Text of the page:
Far from being the enemy of calm and quiet, social media and the Internet can lead people to virtual sanctuaries that offer silent reflection, thoughtful dialogue, and true meaning in life, he said.

Read full story on The B.C. Catholic website.

Tuesday, January 24, 2012

Patron Saint of the Media

St. Francis de Sales had no idea how he created the monster known as the press

St. Francis de Sales, the gentleman saint and ...Image via Wikipedia
There was no Internet, newspapers, heck the printing press was just becoming a force in communication. However, St. Francis de Sales (1567-1622) was still able to make an impact CNN would blush thinking about.

Today is the feast of the beloved saint, and for that The Busy Catholic pays tribute to a figure who was loved by the masses (pardon the pun.) St. Francis, credited as the patron saint of the media.

He was loved by the people for speaking truthfully, naturally, and from the heart. He was translatable to audiences by communicating on their terms. St. Francis also did this by letters, reforming heresies, and writing Doctrine in a practical way.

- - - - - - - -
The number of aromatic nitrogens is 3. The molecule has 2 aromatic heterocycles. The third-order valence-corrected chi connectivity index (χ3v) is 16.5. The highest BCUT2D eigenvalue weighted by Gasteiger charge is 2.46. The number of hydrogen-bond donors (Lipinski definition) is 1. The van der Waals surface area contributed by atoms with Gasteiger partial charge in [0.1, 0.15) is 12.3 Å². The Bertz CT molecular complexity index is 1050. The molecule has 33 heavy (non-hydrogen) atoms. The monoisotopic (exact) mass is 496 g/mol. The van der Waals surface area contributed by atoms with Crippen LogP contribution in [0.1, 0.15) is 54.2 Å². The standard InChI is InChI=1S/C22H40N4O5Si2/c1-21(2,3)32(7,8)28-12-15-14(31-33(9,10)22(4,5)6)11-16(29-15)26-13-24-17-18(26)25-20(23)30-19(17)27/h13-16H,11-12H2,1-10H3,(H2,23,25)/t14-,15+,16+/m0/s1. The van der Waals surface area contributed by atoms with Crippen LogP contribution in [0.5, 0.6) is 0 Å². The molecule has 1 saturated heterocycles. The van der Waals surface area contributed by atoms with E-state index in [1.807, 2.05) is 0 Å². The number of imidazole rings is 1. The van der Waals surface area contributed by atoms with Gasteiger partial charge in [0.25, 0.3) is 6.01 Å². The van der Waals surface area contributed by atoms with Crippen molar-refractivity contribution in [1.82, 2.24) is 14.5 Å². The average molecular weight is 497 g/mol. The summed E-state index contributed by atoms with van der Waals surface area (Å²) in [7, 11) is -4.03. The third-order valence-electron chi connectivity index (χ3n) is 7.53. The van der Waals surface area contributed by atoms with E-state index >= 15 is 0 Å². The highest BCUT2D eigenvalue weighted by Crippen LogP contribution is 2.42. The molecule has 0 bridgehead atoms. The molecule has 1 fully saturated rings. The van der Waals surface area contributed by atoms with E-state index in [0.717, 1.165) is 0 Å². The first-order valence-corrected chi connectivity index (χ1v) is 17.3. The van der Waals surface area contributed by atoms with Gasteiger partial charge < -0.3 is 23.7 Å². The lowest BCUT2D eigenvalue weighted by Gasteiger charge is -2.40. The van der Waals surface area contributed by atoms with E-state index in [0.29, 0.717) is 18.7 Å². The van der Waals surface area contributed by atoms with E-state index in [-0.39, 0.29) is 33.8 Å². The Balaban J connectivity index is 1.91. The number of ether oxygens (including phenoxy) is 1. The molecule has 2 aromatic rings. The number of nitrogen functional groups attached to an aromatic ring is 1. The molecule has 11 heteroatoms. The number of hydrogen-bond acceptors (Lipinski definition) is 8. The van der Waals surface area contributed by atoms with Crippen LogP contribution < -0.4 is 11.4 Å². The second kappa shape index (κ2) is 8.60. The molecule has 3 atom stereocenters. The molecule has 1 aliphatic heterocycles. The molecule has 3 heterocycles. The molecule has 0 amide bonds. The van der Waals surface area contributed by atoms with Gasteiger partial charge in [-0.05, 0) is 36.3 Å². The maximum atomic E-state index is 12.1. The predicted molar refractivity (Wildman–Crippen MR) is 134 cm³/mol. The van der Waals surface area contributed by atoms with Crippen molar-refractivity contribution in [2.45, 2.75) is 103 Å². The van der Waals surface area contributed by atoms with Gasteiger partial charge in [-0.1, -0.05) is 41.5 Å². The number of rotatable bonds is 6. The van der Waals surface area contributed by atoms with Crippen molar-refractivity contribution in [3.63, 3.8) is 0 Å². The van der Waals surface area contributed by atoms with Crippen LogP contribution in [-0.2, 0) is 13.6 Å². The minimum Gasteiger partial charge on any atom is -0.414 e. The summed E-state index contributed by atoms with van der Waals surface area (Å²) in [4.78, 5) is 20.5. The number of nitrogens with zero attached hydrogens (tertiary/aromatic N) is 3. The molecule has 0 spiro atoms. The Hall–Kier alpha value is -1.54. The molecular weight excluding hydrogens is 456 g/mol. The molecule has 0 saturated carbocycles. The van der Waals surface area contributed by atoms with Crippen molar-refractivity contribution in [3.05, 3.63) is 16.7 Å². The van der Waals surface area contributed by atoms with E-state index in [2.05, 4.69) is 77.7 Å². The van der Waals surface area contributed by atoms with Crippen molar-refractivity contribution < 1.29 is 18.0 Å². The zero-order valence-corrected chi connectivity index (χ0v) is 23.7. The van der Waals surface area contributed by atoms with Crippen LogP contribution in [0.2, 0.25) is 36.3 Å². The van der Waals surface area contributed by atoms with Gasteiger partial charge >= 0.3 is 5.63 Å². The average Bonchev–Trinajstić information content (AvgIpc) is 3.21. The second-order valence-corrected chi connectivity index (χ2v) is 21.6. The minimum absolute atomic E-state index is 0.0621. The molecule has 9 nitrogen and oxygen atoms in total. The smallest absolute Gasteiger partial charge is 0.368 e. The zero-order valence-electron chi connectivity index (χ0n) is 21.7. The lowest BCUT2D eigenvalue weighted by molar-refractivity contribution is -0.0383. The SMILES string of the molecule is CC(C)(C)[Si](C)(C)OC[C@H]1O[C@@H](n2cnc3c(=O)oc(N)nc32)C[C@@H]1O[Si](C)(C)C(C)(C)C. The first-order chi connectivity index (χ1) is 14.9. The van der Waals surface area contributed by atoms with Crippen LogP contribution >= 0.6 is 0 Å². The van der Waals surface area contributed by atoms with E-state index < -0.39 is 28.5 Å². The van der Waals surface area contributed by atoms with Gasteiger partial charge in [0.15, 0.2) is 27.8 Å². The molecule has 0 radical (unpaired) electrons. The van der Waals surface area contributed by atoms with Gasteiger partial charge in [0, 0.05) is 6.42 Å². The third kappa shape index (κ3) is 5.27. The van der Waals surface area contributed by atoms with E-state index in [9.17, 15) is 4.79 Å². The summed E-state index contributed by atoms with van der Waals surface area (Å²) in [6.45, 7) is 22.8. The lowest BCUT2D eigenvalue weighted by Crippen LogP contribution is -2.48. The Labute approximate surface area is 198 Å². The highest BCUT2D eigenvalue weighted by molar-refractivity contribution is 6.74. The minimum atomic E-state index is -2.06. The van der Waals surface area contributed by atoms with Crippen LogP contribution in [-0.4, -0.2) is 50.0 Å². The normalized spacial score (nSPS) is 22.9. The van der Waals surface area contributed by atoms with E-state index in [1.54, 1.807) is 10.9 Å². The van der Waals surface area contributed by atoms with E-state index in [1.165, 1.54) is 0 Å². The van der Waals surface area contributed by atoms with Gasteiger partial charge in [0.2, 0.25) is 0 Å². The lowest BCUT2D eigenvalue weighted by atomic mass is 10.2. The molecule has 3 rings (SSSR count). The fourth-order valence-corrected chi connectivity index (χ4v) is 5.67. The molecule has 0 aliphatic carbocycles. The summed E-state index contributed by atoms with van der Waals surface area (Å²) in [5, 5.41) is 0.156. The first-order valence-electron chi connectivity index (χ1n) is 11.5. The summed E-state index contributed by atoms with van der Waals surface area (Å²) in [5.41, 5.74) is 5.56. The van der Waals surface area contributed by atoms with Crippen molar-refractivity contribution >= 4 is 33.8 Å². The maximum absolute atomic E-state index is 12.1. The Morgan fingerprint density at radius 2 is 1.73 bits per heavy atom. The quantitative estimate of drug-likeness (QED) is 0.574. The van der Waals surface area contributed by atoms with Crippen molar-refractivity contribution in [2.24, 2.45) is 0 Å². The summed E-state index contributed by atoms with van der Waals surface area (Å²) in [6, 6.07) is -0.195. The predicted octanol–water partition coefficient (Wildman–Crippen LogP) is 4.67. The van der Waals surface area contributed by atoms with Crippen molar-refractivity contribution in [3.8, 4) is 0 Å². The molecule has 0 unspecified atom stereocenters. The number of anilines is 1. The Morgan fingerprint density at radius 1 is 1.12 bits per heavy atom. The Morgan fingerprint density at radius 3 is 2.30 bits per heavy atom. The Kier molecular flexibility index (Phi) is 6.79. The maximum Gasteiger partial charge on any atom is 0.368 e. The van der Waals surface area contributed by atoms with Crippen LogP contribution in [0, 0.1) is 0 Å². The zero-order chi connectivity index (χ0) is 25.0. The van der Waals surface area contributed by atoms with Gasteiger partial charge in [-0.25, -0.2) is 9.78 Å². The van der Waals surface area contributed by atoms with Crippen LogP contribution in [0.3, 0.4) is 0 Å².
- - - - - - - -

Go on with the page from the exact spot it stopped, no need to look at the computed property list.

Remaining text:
Ironically Pope Benedict XVI used today to speak of silence in regards mass communication. Using St. Francis' feast day for his thoughts on World Communications Day (May 20th.) While St. Francis was a catalyst for journalistic communication, the Pope said silence "enables us to exercise proper discernment in the face of the surcharge of stimuli and data that we receive."

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Archdiocese celebrates diversity

Mass highlights plight of migrants in Canada
Mexico was well represented at World Day of Migrants and Refugees Mass at St. Helen's Parish Jan 15
Mexico was well represented at World Day of Migrants and Refugees Mass at St. Helen's Parish Jan 15
By Nathan Rumohr
Special to The B.C. Catholic

A week of awareness of the spiritual needs and dignity of migrants and refugees culminated Jan. 15 at St. Helen's Church in Burnaby with Mass celebrated by Archbishop J. Michael Miller, CSB. It was part of the 98th annual World Day of Migrants and Refugees.